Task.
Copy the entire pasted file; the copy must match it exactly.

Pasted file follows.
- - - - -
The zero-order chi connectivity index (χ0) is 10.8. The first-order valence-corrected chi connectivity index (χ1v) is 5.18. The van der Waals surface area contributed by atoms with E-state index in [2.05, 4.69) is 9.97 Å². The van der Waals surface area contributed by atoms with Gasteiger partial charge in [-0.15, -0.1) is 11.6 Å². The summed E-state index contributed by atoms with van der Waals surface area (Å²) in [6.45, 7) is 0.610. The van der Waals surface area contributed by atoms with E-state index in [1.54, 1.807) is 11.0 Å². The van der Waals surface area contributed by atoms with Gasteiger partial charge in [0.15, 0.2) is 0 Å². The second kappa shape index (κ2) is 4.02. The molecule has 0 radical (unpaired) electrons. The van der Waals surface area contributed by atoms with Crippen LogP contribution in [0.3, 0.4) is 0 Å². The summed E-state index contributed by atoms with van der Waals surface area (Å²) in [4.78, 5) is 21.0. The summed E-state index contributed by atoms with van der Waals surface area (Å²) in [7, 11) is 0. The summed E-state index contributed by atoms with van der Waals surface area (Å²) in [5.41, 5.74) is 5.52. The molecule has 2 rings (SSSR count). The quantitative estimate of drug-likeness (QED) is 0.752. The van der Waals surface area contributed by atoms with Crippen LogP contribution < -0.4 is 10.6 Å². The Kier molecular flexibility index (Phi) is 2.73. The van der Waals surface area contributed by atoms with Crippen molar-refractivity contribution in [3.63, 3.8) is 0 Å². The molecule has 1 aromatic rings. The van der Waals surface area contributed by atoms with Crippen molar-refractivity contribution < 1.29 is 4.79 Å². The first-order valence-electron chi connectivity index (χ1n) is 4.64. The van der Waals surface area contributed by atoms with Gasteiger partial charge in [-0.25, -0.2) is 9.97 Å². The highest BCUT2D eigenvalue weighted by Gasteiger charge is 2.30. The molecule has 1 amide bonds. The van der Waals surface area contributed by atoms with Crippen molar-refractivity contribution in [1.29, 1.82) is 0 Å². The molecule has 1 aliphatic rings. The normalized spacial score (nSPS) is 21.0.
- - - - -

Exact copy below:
The zero-order chi connectivity index (χ0) is 10.8. The first-order valence-corrected chi connectivity index (χ1v) is 5.18. The van der Waals surface area contributed by atoms with E-state index in [2.05, 4.69) is 9.97 Å². The van der Waals surface area contributed by atoms with Gasteiger partial charge in [-0.15, -0.1) is 11.6 Å². The summed E-state index contributed by atoms with van der Waals surface area (Å²) in [6.45, 7) is 0.610. The van der Waals surface area contributed by atoms with E-state index in [1.54, 1.807) is 11.0 Å². The van der Waals surface area contributed by atoms with Gasteiger partial charge in [0.15, 0.2) is 0 Å². The second kappa shape index (κ2) is 4.02. The molecule has 0 radical (unpaired) electrons. The van der Waals surface area contributed by atoms with Crippen LogP contribution in [0.3, 0.4) is 0 Å². The summed E-state index contributed by atoms with van der Waals surface area (Å²) in [4.78, 5) is 21.0. The summed E-state index contributed by atoms with van der Waals surface area (Å²) in [7, 11) is 0. The summed E-state index contributed by atoms with van der Waals surface area (Å²) in [5.41, 5.74) is 5.52. The molecule has 2 rings (SSSR count). The quantitative estimate of drug-likeness (QED) is 0.752. The van der Waals surface area contributed by atoms with Crippen LogP contribution < -0.4 is 10.6 Å². The Kier molecular flexibility index (Phi) is 2.73. The van der Waals surface area contributed by atoms with Crippen molar-refractivity contribution in [3.63, 3.8) is 0 Å². The molecule has 1 aromatic rings. The van der Waals surface area contributed by atoms with Crippen molar-refractivity contribution < 1.29 is 4.79 Å². The first-order valence-electron chi connectivity index (χ1n) is 4.64. The van der Waals surface area contributed by atoms with Gasteiger partial charge in [-0.25, -0.2) is 9.97 Å². The highest BCUT2D eigenvalue weighted by Gasteiger charge is 2.30. The molecule has 1 amide bonds. The van der Waals surface area contributed by atoms with Crippen molar-refractivity contribution in [1.29, 1.82) is 0 Å². The molecule has 1 aliphatic rings. The normalized spacial score (nSPS) is 21.0.